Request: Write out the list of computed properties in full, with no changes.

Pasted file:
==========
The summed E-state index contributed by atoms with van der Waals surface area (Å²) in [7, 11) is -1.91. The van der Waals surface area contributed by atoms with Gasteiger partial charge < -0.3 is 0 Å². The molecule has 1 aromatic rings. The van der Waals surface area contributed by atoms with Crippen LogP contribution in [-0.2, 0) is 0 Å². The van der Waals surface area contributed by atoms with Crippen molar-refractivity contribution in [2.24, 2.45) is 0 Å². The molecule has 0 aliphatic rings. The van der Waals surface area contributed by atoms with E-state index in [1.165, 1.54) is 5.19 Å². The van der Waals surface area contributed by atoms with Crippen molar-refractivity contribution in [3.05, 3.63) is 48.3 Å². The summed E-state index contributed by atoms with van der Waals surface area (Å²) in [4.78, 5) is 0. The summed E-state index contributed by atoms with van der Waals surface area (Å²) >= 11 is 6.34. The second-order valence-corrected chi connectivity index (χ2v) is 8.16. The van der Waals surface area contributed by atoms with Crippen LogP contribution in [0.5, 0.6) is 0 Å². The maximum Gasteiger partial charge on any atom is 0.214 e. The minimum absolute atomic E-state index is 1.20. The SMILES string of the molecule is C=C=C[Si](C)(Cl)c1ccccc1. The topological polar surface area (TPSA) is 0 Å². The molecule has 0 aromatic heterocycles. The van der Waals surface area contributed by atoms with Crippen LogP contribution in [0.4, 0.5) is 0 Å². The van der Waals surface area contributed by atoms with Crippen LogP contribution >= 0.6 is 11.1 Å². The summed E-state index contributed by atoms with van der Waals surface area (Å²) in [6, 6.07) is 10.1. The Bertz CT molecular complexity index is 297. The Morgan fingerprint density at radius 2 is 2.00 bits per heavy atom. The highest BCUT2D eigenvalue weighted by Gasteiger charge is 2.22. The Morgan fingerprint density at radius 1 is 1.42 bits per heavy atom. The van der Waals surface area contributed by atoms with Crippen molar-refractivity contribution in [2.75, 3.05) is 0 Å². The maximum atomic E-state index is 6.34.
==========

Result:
The summed E-state index contributed by atoms with van der Waals surface area (Å²) in [7, 11) is -1.91. The van der Waals surface area contributed by atoms with Gasteiger partial charge < -0.3 is 0 Å². The molecule has 1 aromatic rings. The van der Waals surface area contributed by atoms with Crippen LogP contribution in [-0.2, 0) is 0 Å². The van der Waals surface area contributed by atoms with Crippen molar-refractivity contribution in [2.24, 2.45) is 0 Å². The molecule has 0 aliphatic rings. The van der Waals surface area contributed by atoms with E-state index in [1.165, 1.54) is 5.19 Å². The van der Waals surface area contributed by atoms with Crippen molar-refractivity contribution in [3.05, 3.63) is 48.3 Å². The summed E-state index contributed by atoms with van der Waals surface area (Å²) in [4.78, 5) is 0. The summed E-state index contributed by atoms with van der Waals surface area (Å²) >= 11 is 6.34. The second-order valence-corrected chi connectivity index (χ2v) is 8.16. The van der Waals surface area contributed by atoms with Crippen LogP contribution in [0.5, 0.6) is 0 Å². The maximum Gasteiger partial charge on any atom is 0.214 e. The minimum absolute atomic E-state index is 1.20. The SMILES string of the molecule is C=C=C[Si](C)(Cl)c1ccccc1. The topological polar surface area (TPSA) is 0 Å². The molecule has 0 aromatic heterocycles. The van der Waals surface area contributed by atoms with Crippen LogP contribution in [0.4, 0.5) is 0 Å². The van der Waals surface area contributed by atoms with Crippen LogP contribution >= 0.6 is 11.1 Å². The summed E-state index contributed by atoms with van der Waals surface area (Å²) in [6, 6.07) is 10.1. The Bertz CT molecular complexity index is 297. The Morgan fingerprint density at radius 2 is 2.00 bits per heavy atom. The highest BCUT2D eigenvalue weighted by Gasteiger charge is 2.22. The Morgan fingerprint density at radius 1 is 1.42 bits per heavy atom. The van der Waals surface area contributed by atoms with Crippen molar-refractivity contribution in [2.75, 3.05) is 0 Å². The maximum atomic E-state index is 6.34.